• By 1206, Temujin had also defeated the powerful Naiman tribe, thus giving him control of central and eastern Mongolia. Genghis Khan was a tengrist, but was religiously tolerant and interested in learning philosophical and moral lessons from other religions. He consulted
Buddhist monks, Muslims, Christian missionaries.


• He employed an extensive spy network and was quick to adopt new technologies from his enemies. The well-trained Mongol army of 80,000 fighters coordinated their advance with a sophisticated signaling system of smoke and burning torches.
• Large drums sounded commands to charge, and further orders were conveyed with flag signals. Every soldier was fully equipped with a bow, arrows, a shield, a dagger and a lasso. He also carried large saddlebags for food, tools and spare clothes.
• Cavalrymen carried a small sword, javelins, body armor, a battle-ax or mace, and a lance with a hook to pull enemies off of their horses. The Mongols were devastating in their attacks.
• The entire army was followed by a well-organized supply system of oxcarts carrying food for soldiers and beasts alike, as well as military equipment.


• The leading shaman declared Genghis Khan the representative of Mongke Koko Tengri (the “Eternal Blue Sky”), the supreme god of the Mongols. With this declaration of divine status, it was accepted that his destiny was to rule the world.
• Religious tolerance was practiced in the Mongol Empire, but to defy the Great Khan was equal to defying the will of God. It was with such religious fervor that Genghis Khan is supposed to  ave said to one of his enemies.


• Genghis Khan wasted no time in capitalizing on his divine stature. While spiritual inspiration motivated his armies, the Mongols were probably driven as much by environmental circumstances. Food and resources were becoming scarce as the population grew.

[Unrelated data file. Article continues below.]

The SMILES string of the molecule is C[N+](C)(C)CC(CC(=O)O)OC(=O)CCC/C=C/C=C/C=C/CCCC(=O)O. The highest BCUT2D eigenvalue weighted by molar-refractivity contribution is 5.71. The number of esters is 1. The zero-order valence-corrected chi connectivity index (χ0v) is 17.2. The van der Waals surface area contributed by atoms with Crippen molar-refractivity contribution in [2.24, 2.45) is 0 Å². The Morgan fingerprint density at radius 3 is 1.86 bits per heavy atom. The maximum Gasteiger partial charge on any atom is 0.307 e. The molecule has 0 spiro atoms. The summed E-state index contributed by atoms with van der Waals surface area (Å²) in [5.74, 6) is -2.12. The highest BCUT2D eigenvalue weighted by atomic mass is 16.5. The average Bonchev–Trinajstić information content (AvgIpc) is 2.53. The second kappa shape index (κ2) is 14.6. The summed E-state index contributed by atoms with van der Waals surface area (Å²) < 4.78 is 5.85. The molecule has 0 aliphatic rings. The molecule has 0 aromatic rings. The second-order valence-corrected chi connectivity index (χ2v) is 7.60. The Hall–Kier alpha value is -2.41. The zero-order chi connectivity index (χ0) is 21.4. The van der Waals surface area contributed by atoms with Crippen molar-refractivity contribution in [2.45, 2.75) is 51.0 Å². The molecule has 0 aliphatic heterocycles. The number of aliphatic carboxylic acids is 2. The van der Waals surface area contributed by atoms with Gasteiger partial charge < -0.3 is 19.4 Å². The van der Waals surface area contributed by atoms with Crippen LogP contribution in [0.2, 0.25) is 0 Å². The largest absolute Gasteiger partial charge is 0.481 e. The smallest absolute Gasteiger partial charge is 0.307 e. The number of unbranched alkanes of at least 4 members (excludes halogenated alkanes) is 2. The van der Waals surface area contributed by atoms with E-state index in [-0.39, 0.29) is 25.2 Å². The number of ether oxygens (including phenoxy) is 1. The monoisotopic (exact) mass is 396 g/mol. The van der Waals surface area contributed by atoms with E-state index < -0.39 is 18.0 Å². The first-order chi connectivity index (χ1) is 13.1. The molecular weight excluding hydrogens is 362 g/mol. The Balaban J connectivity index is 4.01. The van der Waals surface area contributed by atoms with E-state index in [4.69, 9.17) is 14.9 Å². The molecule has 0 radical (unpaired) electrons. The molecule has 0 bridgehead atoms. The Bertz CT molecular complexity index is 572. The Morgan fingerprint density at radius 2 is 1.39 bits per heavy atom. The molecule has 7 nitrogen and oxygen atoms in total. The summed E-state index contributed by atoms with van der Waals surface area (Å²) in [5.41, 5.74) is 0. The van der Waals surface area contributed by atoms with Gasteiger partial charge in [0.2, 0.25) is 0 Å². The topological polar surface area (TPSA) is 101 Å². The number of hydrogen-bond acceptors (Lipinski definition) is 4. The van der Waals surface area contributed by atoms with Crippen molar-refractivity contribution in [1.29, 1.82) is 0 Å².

• The Mongol Empire created by Genghis Khan and his allies shared its western borders with the Western Xia dynasty of the Tanguts. To the east and south was the Jin dynasty, founded by the Manchurian Jurchens, who ruled northern China as well as being the traditional overlords of the Mongolian tribes for centuries.


• In 1207, he led his armies against the kingdom of Xi Xia and, after two years, forced it to surrender. In 1211, Genghis Khan’s armies struck the Jin Dynasty in northern China, lured not by the great cities’ artistic and scientific wonders, but rather the seemingly endless rice fields and easy pickings of wealth.
• At this engagement fought at Yehuling, the Mongols massacred hundreds of thousands of Jin troops. In 1215, Genghis besieged, captured, and sacked the Jin capital of Zhongdu (modern-day Beijing).
• This forced the Jin ruler, Emperor Xuanzong, to move his capital south to Kaifeng, abandoning the northern half of his empire to the Mongols. Between 1232 and 1233, Kaifeng fell to the Mongols under the reign of Genghis’s third son, Ögedei Khan.


• Although the campaign against the Jin Dynasty lasted nearly 20 years, Genghis Khan’s armies were also active in the west against border empires and the Muslim world. In the early 13th century, the Khwarazmian dynasty was governed by Shah Ala ad-Din Muhammad.
• Genghis Khan used diplomacy to establish trade relations with the Khwarizm Dynasty,a Turkish-dominated empire that included Turkestan, Persia, and Afghanistan.